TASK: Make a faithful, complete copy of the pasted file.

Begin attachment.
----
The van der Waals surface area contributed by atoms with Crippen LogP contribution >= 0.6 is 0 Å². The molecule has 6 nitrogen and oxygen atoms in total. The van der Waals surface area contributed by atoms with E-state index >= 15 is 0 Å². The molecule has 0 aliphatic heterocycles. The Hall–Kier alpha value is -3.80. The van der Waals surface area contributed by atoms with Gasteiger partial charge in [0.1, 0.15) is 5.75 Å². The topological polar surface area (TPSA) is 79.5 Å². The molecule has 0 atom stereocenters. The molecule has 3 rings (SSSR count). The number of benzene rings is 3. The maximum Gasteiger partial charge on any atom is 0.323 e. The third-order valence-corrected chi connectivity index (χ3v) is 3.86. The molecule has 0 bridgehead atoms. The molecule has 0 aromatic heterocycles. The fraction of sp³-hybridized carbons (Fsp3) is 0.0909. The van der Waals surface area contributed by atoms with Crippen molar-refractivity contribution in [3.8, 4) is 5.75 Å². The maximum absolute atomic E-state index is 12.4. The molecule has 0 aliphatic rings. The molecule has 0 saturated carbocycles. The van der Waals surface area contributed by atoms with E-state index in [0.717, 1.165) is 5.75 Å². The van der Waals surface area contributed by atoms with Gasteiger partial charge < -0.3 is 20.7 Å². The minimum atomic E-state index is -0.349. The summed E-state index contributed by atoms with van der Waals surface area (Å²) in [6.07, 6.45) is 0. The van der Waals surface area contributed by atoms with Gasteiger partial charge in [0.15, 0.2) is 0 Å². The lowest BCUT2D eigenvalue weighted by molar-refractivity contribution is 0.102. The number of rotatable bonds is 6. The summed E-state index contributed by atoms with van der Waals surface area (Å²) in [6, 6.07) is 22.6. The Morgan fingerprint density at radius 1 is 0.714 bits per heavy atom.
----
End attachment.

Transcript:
The van der Waals surface area contributed by atoms with Crippen LogP contribution >= 0.6 is 0 Å². The molecule has 6 nitrogen and oxygen atoms in total. The van der Waals surface area contributed by atoms with E-state index >= 15 is 0 Å². The molecule has 0 aliphatic heterocycles. The Hall–Kier alpha value is -3.80. The van der Waals surface area contributed by atoms with Gasteiger partial charge in [0.1, 0.15) is 5.75 Å². The topological polar surface area (TPSA) is 79.5 Å². The molecule has 0 atom stereocenters. The molecule has 3 rings (SSSR count). The number of benzene rings is 3. The maximum Gasteiger partial charge on any atom is 0.323 e. The third-order valence-corrected chi connectivity index (χ3v) is 3.86. The molecule has 0 bridgehead atoms. The molecule has 0 aromatic heterocycles. The fraction of sp³-hybridized carbons (Fsp3) is 0.0909. The van der Waals surface area contributed by atoms with Crippen molar-refractivity contribution in [3.8, 4) is 5.75 Å². The maximum absolute atomic E-state index is 12.4. The molecule has 0 aliphatic rings. The molecule has 0 saturated carbocycles. The van der Waals surface area contributed by atoms with E-state index in [0.717, 1.165) is 5.75 Å². The van der Waals surface area contributed by atoms with Gasteiger partial charge < -0.3 is 20.7 Å². The minimum atomic E-state index is -0.349. The summed E-state index contributed by atoms with van der Waals surface area (Å²) in [6.07, 6.45) is 0. The van der Waals surface area contributed by atoms with Gasteiger partial charge in [0.15, 0.2) is 0 Å². The lowest BCUT2D eigenvalue weighted by molar-refractivity contribution is 0.102. The number of rotatable bonds is 6. The summed E-state index contributed by atoms with van der Waals surface area (Å²) in [6, 6.07) is 22.6. The Morgan fingerprint density at radius 1 is 0.714 bits per heavy atom.